Two other McGlynn works will be sung, and Assistant Conductor Megan Elliott will lead the Scottish farewell toast Parting Glass arranged by Earley. Portland guitarist Cary Novotny collaborates on three pieces, including Ola Gjeilo’s setting of William Butler Yeats’ “The Lake Isle.” Ah, for a world in which “All The Words Gather(ed)” by Yeats were set to choral music. Some words, those.
Courting is a Pleasure will use the talents of Sears and Novotny. Jennifer Creek Hughes joins the ensemble on the piano.
CAE will perform at St. Philip Neri Catholic Church on Saturday, Feb. 26, 7:30 pm and Sunday, Feb. 27, 3 pm. Tickets can be purchased here.
Pärting is such sweet sorrow
Choral music makes use of words and language often closely connected to cultural and personal identity. Estonian composer Arvo Pärt’s choral settings of words of faith have met with resistance in the past. This weekend, they are rendered with respect and reverence by Cappella Romana in the Kanon pokajanen.
Programmed by Artist Director Alexander Lingas–who will conduct these concerts on Feb 25, 26, and 27–this work demonstrates Pärt’s comfort within and outside of the liturgy. He set the Kanon pokajanen (Canon for repentance) for concert performance, allowing that movements may be performed a la carte (not his words). CR performed three of the nine movements in their Arvo Pärt Festival, held in Portland in 2017. They now perform the entire set for Seattle and Portland audiences and will record portions of it immediately after for their Odes of Repentance CD, projected for release in 2023.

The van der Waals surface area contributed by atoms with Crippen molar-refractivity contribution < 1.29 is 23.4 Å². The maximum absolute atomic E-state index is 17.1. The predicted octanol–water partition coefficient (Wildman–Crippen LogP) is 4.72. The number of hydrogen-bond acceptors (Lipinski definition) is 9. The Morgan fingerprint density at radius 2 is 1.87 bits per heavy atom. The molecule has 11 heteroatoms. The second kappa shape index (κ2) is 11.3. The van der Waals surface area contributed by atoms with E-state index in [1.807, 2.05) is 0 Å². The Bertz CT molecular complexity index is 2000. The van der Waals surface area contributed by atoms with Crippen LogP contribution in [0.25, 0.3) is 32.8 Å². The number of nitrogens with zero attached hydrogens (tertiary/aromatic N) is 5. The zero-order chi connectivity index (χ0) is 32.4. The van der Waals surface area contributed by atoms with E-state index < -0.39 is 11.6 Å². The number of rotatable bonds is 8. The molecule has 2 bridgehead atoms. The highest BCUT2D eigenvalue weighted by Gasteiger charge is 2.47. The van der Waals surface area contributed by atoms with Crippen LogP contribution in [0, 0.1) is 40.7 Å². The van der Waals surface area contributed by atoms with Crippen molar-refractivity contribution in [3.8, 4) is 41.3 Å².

Arvo Pärt, born in 1935, now resides in his homeland Estonia. You might be familiar with the tonal language of his tintinnabuli style in which notes seem to drop like petals from sun-kissed blossoms. Spiegel im Spiegel (1978), with undulating 6/4 chords over an intoned fundamental while a voice above places each step carefully along the path to absolute serenity. Yeah, that might be a bit overboard–but it’s brilliant. And it goes so well with meditation or a massage.
In early compositions Pärt demonstrated a neo-classical style followed by a shift into 12-tone technique. In 1968 he employed an avant-garde style in Credo (for piano, chorus, and orchestra), giving the words “I believe in God, the Father” to the singers. The work was banished by the Soviet Union because those words, those thoughts, were disallowed.
The 1989 standalone a cappella choral work Nynje k vam (I now flee unto you), set on Ode 9 from Canon of Repentance, would employ ancient sounds and language of the Slavonic Church and would become one of the nine Odes set as the Kanon pokajanen. Pärt took two years to compose this longest of his a cappella choral works, premiered in 1998. A sampling, Ode VI, performed by Cappella Romana at the Arvo Pärt Festival in 2017 can be heard here.